Kate Costello holds an MFA from the University of Southern California, a BA from Tufts University, and a BFA from The School of the Museum of Fine Arts, Boston. She will open a commissioned public project at Plummer Park, West Hollywood, CA in March 2018 and she will have a solo exhibit at the Aidekman Gallery, Tufts University, Medford, MA in January, 2019. In 2016, she published an artist’s book, P&P with Midgramme, New York, and was an Artist-in-Residence at Headlands Center for the Arts, Marin, CA. In 2015, she co-curated an exhibition of figurative sculpture with Liz Craft, Mirror Effect at The Box Gallery, Los Angeles. Costello’s first book, Fears & Accessories was published by Onestar Press, Paris in 2014. Recent solo exhibitions include: Drawings, LAXART, Los Angeles (2015); Kiki & Me, Rob Tufnell Gallery, London (2014); Kiki & Me, Wallspace Gallery, New York (2011); Kate Costello, the Suburban Gallery, Oak Park, IL (2011); Cockaigne, Redling Fine Art, Los Angeles (2010); Tattooed Ladies, Wallspace Gallery, New York (2011). Selected group exhibitions include Extraterrestrial, with Jedediah Caesar, Finley Gallery, Los Angeles (2014); Made in L.A. 2012, Hammer Museum, Los Angeles (2012); This Place You See, Kadist Foundation, Paris (2009); Making Do (curated by Robert Storr) Green Gallery, Yale University School of Art, New Haven, CT (2007); THING: New Sculpture from Los Angeles, Hammer Museum, Los Angeles (2005); High Desert Test Site 2, Joshua Tree, CA (2003).
Rachel DuVall received a BFA from Maryland Institute College of Art. Her work was the subject of a solo exhibition at The Main Museum, Los Angeles (2017). DuVall has participated in residencies at The Vermont Studio Center (2016), where she also received the Windgate Fellowship, and at Penland School of Crafts, NC (2015).
Victoria Fu received a BA from Stanford University, Palo Alto, CA; a MA from University of Southern California, Los Angeles; and MFA from California Institute of the Arts, Valencia. She also attended the Whitney Independent Study Program, New York and Skowhegan School of Painting and Sculpture, Madison, ME. Victoria Fu: Out of the Pale is currently on view at the Museum of Contemporary Art Tucson through March 25. Other monographic exhibitions of her work have been mounted at The Suburban, Milwaukee, WI (2016); Katonah Museum of Art, Katonah, NY (2016); Center for Ongoing Research & Projects, Columbus, OH (2015); The Contemporary, Baltimore, MD (2015); University Art Gallery, University of California, Irvine, CA (2014); Anderson Hall Gallery, University of the Arts, Philadelphia, PA (2013); and Savannah College of Art + Design, Savannah, GA (2009). Works by Victoria Fu can be found in the collections of the Los Angeles County Museum of Art and the Pérez Art Museum Miami.
Sherin Guirguis was born in Luxor, Egypt, completed a BA at the University of California, Santa Barbara, and received a MFA from the University of Nevada, Las Vegas. She is currently preparing for a solo exhibition at the Craft and Folk Art Museum, Los Angeles. Additionally, Guirguis’s work has been featured in monographic exhibitions at 18th Street Art Center, Santa Monica, CA (2017); The Third Line Gallery, Dubai, United Arab Emirates (2016, 2013); Shulamit Nazarian Gallery, Venice, CA (2015); Scottsdale Museum of Contemporary Art, Scottsdale AZ (2012); Frey Norris Contemporary, San Francisco, CA (2010); and LAXART, Los Angeles (2010). Her work can be found in the collections of the Los Angeles County Museum of Art; the Orange County Museum of Art, Newport Beach, CA; the Houston Museum of Fine Art, TX; the Las Vegas Museum of Contemporary Art, NV; the Metropolitan Authority Los Angeles, Public Art Commission; and the US Department of State, U.S. Consulate, Jeddah, Saudi Arabia.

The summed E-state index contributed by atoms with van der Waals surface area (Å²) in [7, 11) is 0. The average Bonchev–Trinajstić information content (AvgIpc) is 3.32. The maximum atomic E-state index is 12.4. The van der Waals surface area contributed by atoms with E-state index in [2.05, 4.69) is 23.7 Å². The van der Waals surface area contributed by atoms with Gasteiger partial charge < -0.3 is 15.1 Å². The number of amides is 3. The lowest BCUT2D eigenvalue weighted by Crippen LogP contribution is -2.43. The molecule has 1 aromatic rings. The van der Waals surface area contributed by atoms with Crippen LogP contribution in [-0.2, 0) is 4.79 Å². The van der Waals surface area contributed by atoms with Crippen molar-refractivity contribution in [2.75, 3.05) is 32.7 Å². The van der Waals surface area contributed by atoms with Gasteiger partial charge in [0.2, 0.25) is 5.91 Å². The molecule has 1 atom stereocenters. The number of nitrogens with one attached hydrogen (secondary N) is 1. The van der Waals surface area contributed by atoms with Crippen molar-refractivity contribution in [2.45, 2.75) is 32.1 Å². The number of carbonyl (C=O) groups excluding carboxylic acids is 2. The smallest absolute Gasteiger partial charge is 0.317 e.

Tarrah Krajnak was born in Lima, Peru. She is currently an Assistant Professor of Art at Pitzer College in Claremont, CA. She has exhibited nationally and internationally at the SUR Biennial in Los Angeles, PGH Photo Fair, Filter Photo Festival, Art London, Art Basel Miami, The National Museum of Women in the Arts, Center for Photography Woodstock, Silver Eye Center for Photography, Philadelphia Photographic Arts Center, San Francisco Camerawork, Columbus Museum of Art, The Samuel Dorsky Museum of Art, and Ampersand Gallery & Fine Books. Her work has appeared in both print and online magazines including the LA Review of Books, Nueva Luz, and Camerawork. She received grants from the National Museum of Women in the Arts, Vermont Council for the Arts, The Vermont Community Foundation, and the Arizona Commission on the Arts. She was recently awarded the Texas Photographic Society’s First National Photography Award in 2017 and has a forthcoming solo exhibition at Fotofest Houston in Spring 2018.
Dan Levenson received a BA from Oberlin College, OH and a MFA from Royal College of Art, London, United Kingdom. He has had solo exhibitions at Praz-Delavallade, Paris (2018); House of the Book, American Jewish University, Simi Valley, CA (2017); Praz-Delavallade, Brussels (2016); Susanne Vielmetter Los Angeles Projects, Los Angeles (2015); Vox Populi, Philadelphia (2011); and White Columns, New York (2003). His work has been featured in group exhibitions at numerous institutions including PARTICIPANT, INC (2009); Cabinet, Brooklyn, New York (2012); International Studio and Curatorial Program, New York (2012); Triangle, Brooklyn, New York (2012); and LAXART, Los Angeles (2016, 2012). Levenson has had fellowships at Yaddo in Saratoga Springs, New York (2004, 2006, 2008, 2014) and The MacDowell Colony in Peterborough, New Hampshire (2011) and artist-in-residence at USF Verftet, Norway (2008). He was a participant at Skowhegan School of Painting and Sculpture, Maine in 2009. He received a Pollock-Krasner Foundation grant in 2006.